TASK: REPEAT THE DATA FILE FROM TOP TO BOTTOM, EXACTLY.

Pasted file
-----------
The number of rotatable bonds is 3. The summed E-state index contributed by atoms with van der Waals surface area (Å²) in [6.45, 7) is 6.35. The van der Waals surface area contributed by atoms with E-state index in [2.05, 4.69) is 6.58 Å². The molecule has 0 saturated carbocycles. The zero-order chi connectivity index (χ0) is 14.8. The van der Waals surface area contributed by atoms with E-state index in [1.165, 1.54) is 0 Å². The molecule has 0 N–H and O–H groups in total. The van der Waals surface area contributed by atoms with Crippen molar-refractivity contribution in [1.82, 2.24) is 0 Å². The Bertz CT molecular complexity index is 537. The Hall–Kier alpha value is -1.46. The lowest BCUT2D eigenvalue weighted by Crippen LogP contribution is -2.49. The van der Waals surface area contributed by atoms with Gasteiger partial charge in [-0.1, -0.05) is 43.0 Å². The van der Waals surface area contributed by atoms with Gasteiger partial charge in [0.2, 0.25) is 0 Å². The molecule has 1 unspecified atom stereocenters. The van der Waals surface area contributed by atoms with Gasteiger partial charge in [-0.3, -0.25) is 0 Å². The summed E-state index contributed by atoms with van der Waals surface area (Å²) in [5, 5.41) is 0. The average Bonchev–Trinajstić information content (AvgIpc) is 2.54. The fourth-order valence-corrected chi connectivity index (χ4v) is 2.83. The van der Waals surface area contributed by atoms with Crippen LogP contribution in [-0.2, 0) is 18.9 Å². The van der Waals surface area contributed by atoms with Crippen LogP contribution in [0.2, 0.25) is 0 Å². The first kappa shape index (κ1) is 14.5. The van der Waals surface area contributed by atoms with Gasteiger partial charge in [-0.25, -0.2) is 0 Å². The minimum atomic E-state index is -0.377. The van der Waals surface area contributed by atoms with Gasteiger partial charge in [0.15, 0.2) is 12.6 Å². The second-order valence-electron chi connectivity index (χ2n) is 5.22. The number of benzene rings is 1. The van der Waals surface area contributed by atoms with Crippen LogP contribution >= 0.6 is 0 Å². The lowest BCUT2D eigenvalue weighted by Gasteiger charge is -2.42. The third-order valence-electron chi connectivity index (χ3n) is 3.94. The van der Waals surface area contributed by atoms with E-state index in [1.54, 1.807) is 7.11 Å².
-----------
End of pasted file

The number of rotatable bonds is 3. The summed E-state index contributed by atoms with van der Waals surface area (Å²) in [6.45, 7) is 6.35. The van der Waals surface area contributed by atoms with E-state index in [2.05, 4.69) is 6.58 Å². The molecule has 0 saturated carbocycles. The zero-order chi connectivity index (χ0) is 14.8. The van der Waals surface area contributed by atoms with E-state index in [1.165, 1.54) is 0 Å². The molecule has 0 N–H and O–H groups in total. The van der Waals surface area contributed by atoms with Crippen molar-refractivity contribution in [1.82, 2.24) is 0 Å². The Bertz CT molecular complexity index is 537. The Hall–Kier alpha value is -1.46. The lowest BCUT2D eigenvalue weighted by Crippen LogP contribution is -2.49. The van der Waals surface area contributed by atoms with Gasteiger partial charge in [-0.1, -0.05) is 43.0 Å². The van der Waals surface area contributed by atoms with Gasteiger partial charge in [0.2, 0.25) is 0 Å². The molecule has 1 unspecified atom stereocenters. The van der Waals surface area contributed by atoms with Gasteiger partial charge in [-0.3, -0.25) is 0 Å². The summed E-state index contributed by atoms with van der Waals surface area (Å²) in [5, 5.41) is 0. The average Bonchev–Trinajstić information content (AvgIpc) is 2.54. The fourth-order valence-corrected chi connectivity index (χ4v) is 2.83. The van der Waals surface area contributed by atoms with Crippen LogP contribution in [-0.2, 0) is 18.9 Å². The van der Waals surface area contributed by atoms with Crippen LogP contribution in [0.2, 0.25) is 0 Å². The first kappa shape index (κ1) is 14.5. The van der Waals surface area contributed by atoms with Gasteiger partial charge in [-0.25, -0.2) is 0 Å². The minimum atomic E-state index is -0.377. The van der Waals surface area contributed by atoms with Gasteiger partial charge in [0.15, 0.2) is 12.6 Å². The second-order valence-electron chi connectivity index (χ2n) is 5.22. The number of benzene rings is 1. The van der Waals surface area contributed by atoms with Crippen LogP contribution >= 0.6 is 0 Å². The lowest BCUT2D eigenvalue weighted by Gasteiger charge is -2.42. The third-order valence-electron chi connectivity index (χ3n) is 3.94. The van der Waals surface area contributed by atoms with E-state index in [1.54, 1.807) is 7.11 Å².